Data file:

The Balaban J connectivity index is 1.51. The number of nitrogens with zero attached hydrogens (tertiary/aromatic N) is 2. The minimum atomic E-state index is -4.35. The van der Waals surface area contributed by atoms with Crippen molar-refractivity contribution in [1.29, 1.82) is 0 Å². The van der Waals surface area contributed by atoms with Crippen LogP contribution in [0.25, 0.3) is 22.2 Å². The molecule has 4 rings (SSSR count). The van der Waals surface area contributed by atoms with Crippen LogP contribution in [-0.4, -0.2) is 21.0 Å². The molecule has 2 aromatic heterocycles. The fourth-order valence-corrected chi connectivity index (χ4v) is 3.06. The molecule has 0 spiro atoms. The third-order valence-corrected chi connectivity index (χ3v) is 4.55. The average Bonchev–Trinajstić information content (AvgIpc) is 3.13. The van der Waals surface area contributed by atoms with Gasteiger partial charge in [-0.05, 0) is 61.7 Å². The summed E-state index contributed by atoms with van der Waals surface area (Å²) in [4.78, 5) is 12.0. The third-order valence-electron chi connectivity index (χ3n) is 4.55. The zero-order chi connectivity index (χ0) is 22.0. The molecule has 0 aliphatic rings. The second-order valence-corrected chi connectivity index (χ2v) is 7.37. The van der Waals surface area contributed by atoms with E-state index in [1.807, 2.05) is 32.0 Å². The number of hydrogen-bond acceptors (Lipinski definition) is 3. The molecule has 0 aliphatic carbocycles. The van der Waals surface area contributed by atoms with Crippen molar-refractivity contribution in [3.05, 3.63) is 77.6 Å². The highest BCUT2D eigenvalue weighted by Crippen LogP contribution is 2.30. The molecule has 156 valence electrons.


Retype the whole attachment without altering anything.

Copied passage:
The Balaban J connectivity index is 1.51. The number of nitrogens with zero attached hydrogens (tertiary/aromatic N) is 2. The minimum atomic E-state index is -4.35. The van der Waals surface area contributed by atoms with Crippen molar-refractivity contribution in [1.29, 1.82) is 0 Å². The van der Waals surface area contributed by atoms with Crippen LogP contribution in [0.25, 0.3) is 22.2 Å². The molecule has 4 rings (SSSR count). The van der Waals surface area contributed by atoms with Crippen LogP contribution in [-0.4, -0.2) is 21.0 Å². The molecule has 2 aromatic heterocycles. The fourth-order valence-corrected chi connectivity index (χ4v) is 3.06. The molecule has 0 spiro atoms. The third-order valence-corrected chi connectivity index (χ3v) is 4.55. The average Bonchev–Trinajstić information content (AvgIpc) is 3.13. The van der Waals surface area contributed by atoms with Gasteiger partial charge in [-0.05, 0) is 61.7 Å². The summed E-state index contributed by atoms with van der Waals surface area (Å²) in [4.78, 5) is 12.0. The third-order valence-electron chi connectivity index (χ3n) is 4.55. The zero-order chi connectivity index (χ0) is 22.0. The molecule has 0 aliphatic rings. The second-order valence-corrected chi connectivity index (χ2v) is 7.37. The van der Waals surface area contributed by atoms with E-state index in [1.807, 2.05) is 32.0 Å². The number of hydrogen-bond acceptors (Lipinski definition) is 3. The molecule has 0 aliphatic carbocycles. The van der Waals surface area contributed by atoms with Crippen molar-refractivity contribution in [3.05, 3.63) is 77.6 Å². The highest BCUT2D eigenvalue weighted by Crippen LogP contribution is 2.30. The molecule has 156 valence electrons.